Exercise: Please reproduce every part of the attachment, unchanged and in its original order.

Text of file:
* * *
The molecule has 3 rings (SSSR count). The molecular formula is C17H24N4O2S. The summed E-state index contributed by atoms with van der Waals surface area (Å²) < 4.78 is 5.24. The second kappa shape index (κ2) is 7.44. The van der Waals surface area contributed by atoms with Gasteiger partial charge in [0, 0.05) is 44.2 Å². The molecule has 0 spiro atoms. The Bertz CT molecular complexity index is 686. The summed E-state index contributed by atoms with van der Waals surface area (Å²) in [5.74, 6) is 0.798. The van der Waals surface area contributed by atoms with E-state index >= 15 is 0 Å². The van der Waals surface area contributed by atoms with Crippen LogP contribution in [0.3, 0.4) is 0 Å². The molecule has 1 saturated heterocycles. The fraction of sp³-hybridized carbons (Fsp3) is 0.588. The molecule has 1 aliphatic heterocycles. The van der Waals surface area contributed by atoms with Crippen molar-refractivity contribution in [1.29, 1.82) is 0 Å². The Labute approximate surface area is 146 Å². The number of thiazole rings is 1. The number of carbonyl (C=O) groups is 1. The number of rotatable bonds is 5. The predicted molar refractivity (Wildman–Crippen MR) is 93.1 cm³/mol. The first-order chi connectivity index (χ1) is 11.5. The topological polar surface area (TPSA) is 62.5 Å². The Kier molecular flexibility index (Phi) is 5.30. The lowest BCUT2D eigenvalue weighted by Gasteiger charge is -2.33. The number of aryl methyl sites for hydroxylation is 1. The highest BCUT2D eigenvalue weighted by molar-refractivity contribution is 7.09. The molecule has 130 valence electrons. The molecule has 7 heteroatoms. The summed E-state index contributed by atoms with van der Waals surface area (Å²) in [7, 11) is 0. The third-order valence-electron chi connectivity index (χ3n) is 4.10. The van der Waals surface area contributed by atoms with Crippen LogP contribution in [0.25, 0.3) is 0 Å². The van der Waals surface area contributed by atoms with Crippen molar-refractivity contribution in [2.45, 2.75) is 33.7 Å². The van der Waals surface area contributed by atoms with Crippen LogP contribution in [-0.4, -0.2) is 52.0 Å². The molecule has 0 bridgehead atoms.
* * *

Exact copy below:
The molecule has 3 rings (SSSR count). The molecular formula is C17H24N4O2S. The summed E-state index contributed by atoms with van der Waals surface area (Å²) < 4.78 is 5.24. The second kappa shape index (κ2) is 7.44. The van der Waals surface area contributed by atoms with Gasteiger partial charge in [0, 0.05) is 44.2 Å². The molecule has 0 spiro atoms. The Bertz CT molecular complexity index is 686. The summed E-state index contributed by atoms with van der Waals surface area (Å²) in [5.74, 6) is 0.798. The van der Waals surface area contributed by atoms with E-state index >= 15 is 0 Å². The van der Waals surface area contributed by atoms with Crippen LogP contribution in [0.3, 0.4) is 0 Å². The molecule has 1 saturated heterocycles. The fraction of sp³-hybridized carbons (Fsp3) is 0.588. The molecule has 1 aliphatic heterocycles. The van der Waals surface area contributed by atoms with Crippen molar-refractivity contribution in [1.29, 1.82) is 0 Å². The Labute approximate surface area is 146 Å². The number of thiazole rings is 1. The number of carbonyl (C=O) groups is 1. The number of rotatable bonds is 5. The predicted molar refractivity (Wildman–Crippen MR) is 93.1 cm³/mol. The first-order chi connectivity index (χ1) is 11.5. The topological polar surface area (TPSA) is 62.5 Å². The Kier molecular flexibility index (Phi) is 5.30. The lowest BCUT2D eigenvalue weighted by Gasteiger charge is -2.33. The number of aryl methyl sites for hydroxylation is 1. The highest BCUT2D eigenvalue weighted by molar-refractivity contribution is 7.09. The molecule has 130 valence electrons. The molecule has 7 heteroatoms. The summed E-state index contributed by atoms with van der Waals surface area (Å²) in [7, 11) is 0. The third-order valence-electron chi connectivity index (χ3n) is 4.10. The van der Waals surface area contributed by atoms with Crippen LogP contribution in [0.25, 0.3) is 0 Å². The van der Waals surface area contributed by atoms with Crippen molar-refractivity contribution in [2.45, 2.75) is 33.7 Å². The van der Waals surface area contributed by atoms with Crippen LogP contribution in [-0.4, -0.2) is 52.0 Å². The molecule has 0 bridgehead atoms.